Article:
This review may contain spoilers. I can handle the truth.
Justin RC’s review published on Letterboxd:
This review may contain spoilers.
Pixar knows how to tug the audiences's heartstrings. Soul is no different, setting us out on the transcendental journey of jazz musician Joe Gardner (Jamie Foxx) as he seeks to return to the world of the living after a tragic accident that cost him his own life. Pete Docter takes portions of previous Pixar efforts such as his previous film, Inside Out, and combines them into something that is both familiar and profound but never prods deep enough to bring the themes home.
The film boasts some of Pixar's finest and most visually creative animation, blending a couple of different styles throughout the runtime. At one point early in the film, it transitions to a barrage of different art styles that set up a surreal otherworldly atmosphere.
The opening fifteen minutes offer great promises, but I was quite disappointed that the film doesn't hold up to its concept's potential. It still has an engaging and well-paced story with the message of living life to its fullest truly resonating with me, especially when I sometimes am a lost soul myself.
The original score from Trent Reznor and Atticus Ross and the jazz compositions and arrangements from Jon Batiste are also a highlight and the close second best thing in the film, right behind the animation. The sort of instruments used aren't the usual norms I've heard from a Pixar film. The electronic ambience compliments the unnervingly cold and comfortably calm phantasmagoria elements of the afterlife while the jazz serves as the vital component of life in the film's original soundtrack.
However, I feel starved in terms of the worldbuilding and the rules. What counts as death in the film's universe? What counts as a soul now facing the escalator leading up to the Great Beyond? Because it seems like sudden and natural death are always the case, but what about possessions like the cat? Why is the cat's soul heading towards the Great Beyond in a cutaway gag after Joe accidentally takes over its body? And then later in the film, it seems that the cat's soul returns to its body, but how? Does it get an Earth badge? What is the rule here? How did Joe instantly die after falling down the manhole? It doesn't appear he sustains severe injuries to guarantee that he's dead, because when he and 22 go to the world of the living, Joe doesn't seem that severely damaged to warrant an immediate trip to the afterlife because he can walk. This also makes for the lack of actual stakes in the narrative when the film doesn't show actual consequences. Is getting unconscious an instant gateway to the escalator to the Great Beyond?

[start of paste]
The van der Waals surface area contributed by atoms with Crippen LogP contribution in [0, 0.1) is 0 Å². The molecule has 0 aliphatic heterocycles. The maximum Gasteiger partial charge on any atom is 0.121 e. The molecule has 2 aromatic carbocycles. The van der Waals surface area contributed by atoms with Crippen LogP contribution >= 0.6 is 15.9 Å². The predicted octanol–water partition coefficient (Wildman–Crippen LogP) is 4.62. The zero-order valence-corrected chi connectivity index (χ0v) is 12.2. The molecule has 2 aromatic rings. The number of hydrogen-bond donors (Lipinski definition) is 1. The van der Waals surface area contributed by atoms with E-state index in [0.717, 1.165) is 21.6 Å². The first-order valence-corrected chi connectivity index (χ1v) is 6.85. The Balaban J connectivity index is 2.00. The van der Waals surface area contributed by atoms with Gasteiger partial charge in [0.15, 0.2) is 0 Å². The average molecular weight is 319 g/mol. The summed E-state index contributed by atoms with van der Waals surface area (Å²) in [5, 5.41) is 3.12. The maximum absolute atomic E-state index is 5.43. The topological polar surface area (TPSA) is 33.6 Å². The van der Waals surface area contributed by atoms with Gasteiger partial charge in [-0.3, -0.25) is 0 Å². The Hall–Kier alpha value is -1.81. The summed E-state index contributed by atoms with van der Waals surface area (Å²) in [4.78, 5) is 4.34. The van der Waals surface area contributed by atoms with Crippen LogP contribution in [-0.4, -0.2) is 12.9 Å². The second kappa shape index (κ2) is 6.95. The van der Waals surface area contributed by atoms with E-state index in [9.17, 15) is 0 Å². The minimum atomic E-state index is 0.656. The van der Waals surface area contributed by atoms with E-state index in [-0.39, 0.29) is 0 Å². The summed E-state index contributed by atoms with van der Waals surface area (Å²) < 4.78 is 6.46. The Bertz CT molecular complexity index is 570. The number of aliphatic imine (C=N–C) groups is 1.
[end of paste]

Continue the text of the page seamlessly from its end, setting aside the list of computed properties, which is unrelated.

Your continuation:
Yes, you might say I know I'm asking too much. This is a kids' movie, but with the film tackling these heavy subjects, the simplification of them does hold the writing back from reaching its true potential. At the end, the experience feels like a blanket of comfort with each viewing less effective than the last. It's still a very good film with a fun voice cast. The premise is definitely interesting and something I have a strong interest with, and while the final act is ridden with powerfully cathartic moments that show an optimistic and nostalgic view at life, I can't say it stays with me long after the film.